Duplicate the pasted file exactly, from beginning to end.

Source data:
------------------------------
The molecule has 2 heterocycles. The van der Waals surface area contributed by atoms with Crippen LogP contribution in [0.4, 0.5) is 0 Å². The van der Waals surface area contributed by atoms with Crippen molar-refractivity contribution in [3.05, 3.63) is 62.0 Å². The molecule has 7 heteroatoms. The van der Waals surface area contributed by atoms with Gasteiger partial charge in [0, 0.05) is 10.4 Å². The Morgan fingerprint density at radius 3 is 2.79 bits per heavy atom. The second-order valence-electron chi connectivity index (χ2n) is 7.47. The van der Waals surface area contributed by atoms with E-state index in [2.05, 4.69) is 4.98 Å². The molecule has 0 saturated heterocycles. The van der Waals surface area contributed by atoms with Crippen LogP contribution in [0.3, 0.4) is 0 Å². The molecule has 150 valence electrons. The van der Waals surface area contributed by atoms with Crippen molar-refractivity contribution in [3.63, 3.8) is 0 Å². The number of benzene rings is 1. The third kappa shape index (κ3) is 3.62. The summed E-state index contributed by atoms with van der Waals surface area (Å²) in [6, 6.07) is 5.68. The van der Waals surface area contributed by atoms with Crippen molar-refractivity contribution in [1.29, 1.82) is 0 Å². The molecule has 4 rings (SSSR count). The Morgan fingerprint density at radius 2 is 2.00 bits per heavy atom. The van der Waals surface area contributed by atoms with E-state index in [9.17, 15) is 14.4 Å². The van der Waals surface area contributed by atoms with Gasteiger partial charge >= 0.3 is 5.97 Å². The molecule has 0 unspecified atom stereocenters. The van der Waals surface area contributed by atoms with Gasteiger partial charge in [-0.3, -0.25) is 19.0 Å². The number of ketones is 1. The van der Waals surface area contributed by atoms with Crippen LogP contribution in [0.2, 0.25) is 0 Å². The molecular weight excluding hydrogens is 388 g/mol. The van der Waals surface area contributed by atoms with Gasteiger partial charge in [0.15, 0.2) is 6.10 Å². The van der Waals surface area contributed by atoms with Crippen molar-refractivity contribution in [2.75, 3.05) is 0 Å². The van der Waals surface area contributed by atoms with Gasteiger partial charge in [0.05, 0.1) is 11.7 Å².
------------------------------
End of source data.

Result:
The molecule has 2 heterocycles. The van der Waals surface area contributed by atoms with Crippen LogP contribution in [0.4, 0.5) is 0 Å². The van der Waals surface area contributed by atoms with Crippen molar-refractivity contribution in [3.05, 3.63) is 62.0 Å². The molecule has 7 heteroatoms. The van der Waals surface area contributed by atoms with Gasteiger partial charge in [0, 0.05) is 10.4 Å². The Morgan fingerprint density at radius 3 is 2.79 bits per heavy atom. The second-order valence-electron chi connectivity index (χ2n) is 7.47. The van der Waals surface area contributed by atoms with E-state index in [2.05, 4.69) is 4.98 Å². The molecule has 0 saturated heterocycles. The van der Waals surface area contributed by atoms with Crippen LogP contribution in [0.3, 0.4) is 0 Å². The molecule has 150 valence electrons. The van der Waals surface area contributed by atoms with Crippen molar-refractivity contribution in [3.63, 3.8) is 0 Å². The number of benzene rings is 1. The third kappa shape index (κ3) is 3.62. The summed E-state index contributed by atoms with van der Waals surface area (Å²) in [6, 6.07) is 5.68. The van der Waals surface area contributed by atoms with Crippen molar-refractivity contribution in [1.29, 1.82) is 0 Å². The molecule has 4 rings (SSSR count). The Morgan fingerprint density at radius 2 is 2.00 bits per heavy atom. The van der Waals surface area contributed by atoms with E-state index in [9.17, 15) is 14.4 Å². The van der Waals surface area contributed by atoms with Gasteiger partial charge >= 0.3 is 5.97 Å². The molecule has 0 unspecified atom stereocenters. The van der Waals surface area contributed by atoms with Gasteiger partial charge in [-0.3, -0.25) is 19.0 Å². The number of ketones is 1. The van der Waals surface area contributed by atoms with Crippen LogP contribution in [0.2, 0.25) is 0 Å². The molecular weight excluding hydrogens is 388 g/mol. The van der Waals surface area contributed by atoms with Gasteiger partial charge in [0.15, 0.2) is 6.10 Å². The van der Waals surface area contributed by atoms with Crippen molar-refractivity contribution in [2.75, 3.05) is 0 Å². The van der Waals surface area contributed by atoms with Gasteiger partial charge in [0.05, 0.1) is 11.7 Å².